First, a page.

Segment C. We associate the long-term slow-slip events with a metamorphic belt within the mantle wedge corner, a narrow serpentinized shear zone below the arc crust. The slow-slip events develop in antigorite-rich serpentinite, which is velocity-strengthening at the low temperatures and pressures of the seismogenic zone, but velocity-weakening at and above 450 °C (Okazaki et al. 2013; Katayama et al. 2013; Okazaki and Katayama 2015). The low activation energy of the viscoelastic flow of serpentinite (Hilairet et al. 2007) may hinder the development of frictional instabilities in this region (Goswami and Barbot 2018). The depth of the metamorphic belt coincides roughly with the arc lower crust farther inland, but the shear zone of the mantle wedge corner and the lower crust differ in composition.

Segment D. The episodic tremor and slip phenomenon coincides with the mantle lid, i.e., the brittle layer of the upper mantle, where olivine-rich peridotite exhibits velocity-weakening frictional properties at temperatures up to 600–800 °C (Boettcher et al. 207; King and Marone 2012). The proximity to the stability transition induced by high temperature creates the conditions for chaotic short-term slow slip where a macroscopic slow rupture is accompanied by intermittent slow earthquakes (Viesca 2016a, b; Barbot 2019b). The mix-mode failure with coincident slow and fast rupture during the same event may provide a first-order explanation for the intense tremor activity of this section.

Segment E. The deep velocity-strengthening segment of the megathrust corresponds to temperatures between that of the stability transition of peridotite (600–800 °C) and that of the brittle–ductile transition (1000 °C or 80 km depth). Beyond this depth, the down-going slab is bound to the mantle wedge rocks and fault slip is prevented or greatly limited. This segment plays an important role during postseismic relaxation, releasing the coseismic stress change rapidly with afterslip, and during the interseismic period towards loading of the seismogenic zone.

In the following sections, we describe a two-dimensional model that implements this idealized structural segmentation of the megathrust. Compatible with previous findings, we show that megathrust dynamics is greatly controlled by the structure and composition of the upper plate, but that additional complexity and non-periodic recurrence patterns result from the nonlinear dynamics of the system. This results in a complex history of earthquakes and slow-slip events with large-scale and long-period characteristics that are pre-determined by the structural layout.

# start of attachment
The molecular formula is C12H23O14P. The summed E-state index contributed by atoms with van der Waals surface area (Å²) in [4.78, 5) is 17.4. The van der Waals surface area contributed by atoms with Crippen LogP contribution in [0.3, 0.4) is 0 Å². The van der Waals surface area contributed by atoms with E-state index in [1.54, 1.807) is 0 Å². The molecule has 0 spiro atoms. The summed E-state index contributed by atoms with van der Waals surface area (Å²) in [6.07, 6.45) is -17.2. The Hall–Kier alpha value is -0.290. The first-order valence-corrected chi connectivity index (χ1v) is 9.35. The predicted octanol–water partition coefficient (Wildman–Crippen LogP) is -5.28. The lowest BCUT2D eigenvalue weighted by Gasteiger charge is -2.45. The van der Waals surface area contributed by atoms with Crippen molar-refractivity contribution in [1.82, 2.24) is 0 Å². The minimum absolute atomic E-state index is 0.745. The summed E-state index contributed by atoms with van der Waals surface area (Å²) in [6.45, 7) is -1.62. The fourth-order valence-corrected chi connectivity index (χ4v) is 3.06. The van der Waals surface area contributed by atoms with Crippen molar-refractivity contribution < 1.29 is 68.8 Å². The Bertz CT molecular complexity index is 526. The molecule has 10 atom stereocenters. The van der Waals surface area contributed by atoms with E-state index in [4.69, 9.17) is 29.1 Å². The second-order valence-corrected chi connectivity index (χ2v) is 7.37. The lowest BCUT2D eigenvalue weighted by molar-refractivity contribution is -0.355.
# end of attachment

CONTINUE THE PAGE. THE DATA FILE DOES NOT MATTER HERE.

Constitutive laws and governing equations

In this section, we describe the assumed constitutive relationships for fault friction and viscoelastic flow. We describe a modeling framework that allows us to simulate the dynamics of fault slip in a viscoelastic medium that includes the mechanical coupling between brittle and ductile deformation during the seismic cycle. We then discuss important take-aways from a dimensional analysis of the governing equations that allows us to discuss the emergence of a wide spectrum of rupture styles. These considerations provide the building blocks for simulating the short-term dynamics of subduction zones during the seismic cycle.

Constitutive framework for fault slip

The evolution of fault friction on a fault during all stages of the seismic cycle can be captured by the constitutive framework of rate-and-state friction introduced by Dieterich (1979), Ruina (1983), and Rice and Ruina (1983). The constitutive law is motivated by a wealth of laboratory experiments (Dieterich 1978; Marone et al. 1990; Marone and Kilgore 1993; Nakatani 2001; Yamashita et al. 2014; Lyu et al. 2019, and references therein) and is supported by various micro-physical models for the evolution of strength in fault gouge or bare contacts (Chester 1989; Sleep and Blanpied 1992; Sleep 1995, 2006; Barbot 2019a). The framework of rate-and-state friction has been useful to model a wide spectrum of rupture styles, including slow and fast ruptures (Rice and Tse 1986; Lapusta and Rice 2003; Hori et al. 2004; Liu and Rice 2005; Rubin 2008; Chen and Lapusta 2009; Kaneko et al. 2010; Barbot et al. 2012; Wei et al. 2015; Veedu and Barbot 2016; Lambert and Barbot 2016; Lui and Lapusta 2016; Salman et al. 2017; Yu et al. 2018; Ong et al. 2019) and the dynamics of quasi-static deformation in dominantly aseismic periods (Perfettini and Avouac 2004, 1992; Barbot et al. 2004; Bruhat et al. 2011; Rousset et al. 2012; Rollins et al. 2015).